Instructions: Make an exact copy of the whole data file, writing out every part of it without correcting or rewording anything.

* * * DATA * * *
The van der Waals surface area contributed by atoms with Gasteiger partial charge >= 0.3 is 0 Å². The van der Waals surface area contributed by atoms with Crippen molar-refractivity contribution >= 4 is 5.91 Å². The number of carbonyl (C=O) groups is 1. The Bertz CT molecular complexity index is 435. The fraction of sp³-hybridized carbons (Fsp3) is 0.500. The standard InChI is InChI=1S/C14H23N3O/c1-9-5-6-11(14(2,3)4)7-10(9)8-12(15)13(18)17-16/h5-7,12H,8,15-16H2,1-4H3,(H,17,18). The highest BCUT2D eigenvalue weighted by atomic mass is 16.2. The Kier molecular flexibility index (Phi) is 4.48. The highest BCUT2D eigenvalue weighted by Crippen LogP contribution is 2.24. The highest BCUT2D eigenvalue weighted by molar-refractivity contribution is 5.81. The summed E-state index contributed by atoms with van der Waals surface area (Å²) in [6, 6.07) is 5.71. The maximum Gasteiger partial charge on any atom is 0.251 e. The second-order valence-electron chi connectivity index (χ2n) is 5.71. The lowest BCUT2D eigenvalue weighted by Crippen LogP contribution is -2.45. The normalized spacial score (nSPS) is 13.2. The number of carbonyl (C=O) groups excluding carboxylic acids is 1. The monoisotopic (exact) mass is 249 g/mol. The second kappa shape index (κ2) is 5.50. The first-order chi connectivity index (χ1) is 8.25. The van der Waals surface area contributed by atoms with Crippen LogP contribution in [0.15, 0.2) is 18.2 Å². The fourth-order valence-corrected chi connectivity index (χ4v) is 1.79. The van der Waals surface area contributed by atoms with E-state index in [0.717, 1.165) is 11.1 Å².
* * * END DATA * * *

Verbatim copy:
The van der Waals surface area contributed by atoms with Gasteiger partial charge >= 0.3 is 0 Å². The van der Waals surface area contributed by atoms with Crippen molar-refractivity contribution >= 4 is 5.91 Å². The number of carbonyl (C=O) groups is 1. The Bertz CT molecular complexity index is 435. The fraction of sp³-hybridized carbons (Fsp3) is 0.500. The standard InChI is InChI=1S/C14H23N3O/c1-9-5-6-11(14(2,3)4)7-10(9)8-12(15)13(18)17-16/h5-7,12H,8,15-16H2,1-4H3,(H,17,18). The highest BCUT2D eigenvalue weighted by atomic mass is 16.2. The Kier molecular flexibility index (Phi) is 4.48. The highest BCUT2D eigenvalue weighted by Crippen LogP contribution is 2.24. The highest BCUT2D eigenvalue weighted by molar-refractivity contribution is 5.81. The summed E-state index contributed by atoms with van der Waals surface area (Å²) in [6, 6.07) is 5.71. The maximum Gasteiger partial charge on any atom is 0.251 e. The second-order valence-electron chi connectivity index (χ2n) is 5.71. The lowest BCUT2D eigenvalue weighted by Crippen LogP contribution is -2.45. The normalized spacial score (nSPS) is 13.2. The number of carbonyl (C=O) groups excluding carboxylic acids is 1. The monoisotopic (exact) mass is 249 g/mol. The second kappa shape index (κ2) is 5.50. The first-order chi connectivity index (χ1) is 8.25. The van der Waals surface area contributed by atoms with Crippen LogP contribution in [0.15, 0.2) is 18.2 Å². The fourth-order valence-corrected chi connectivity index (χ4v) is 1.79. The van der Waals surface area contributed by atoms with E-state index in [0.717, 1.165) is 11.1 Å².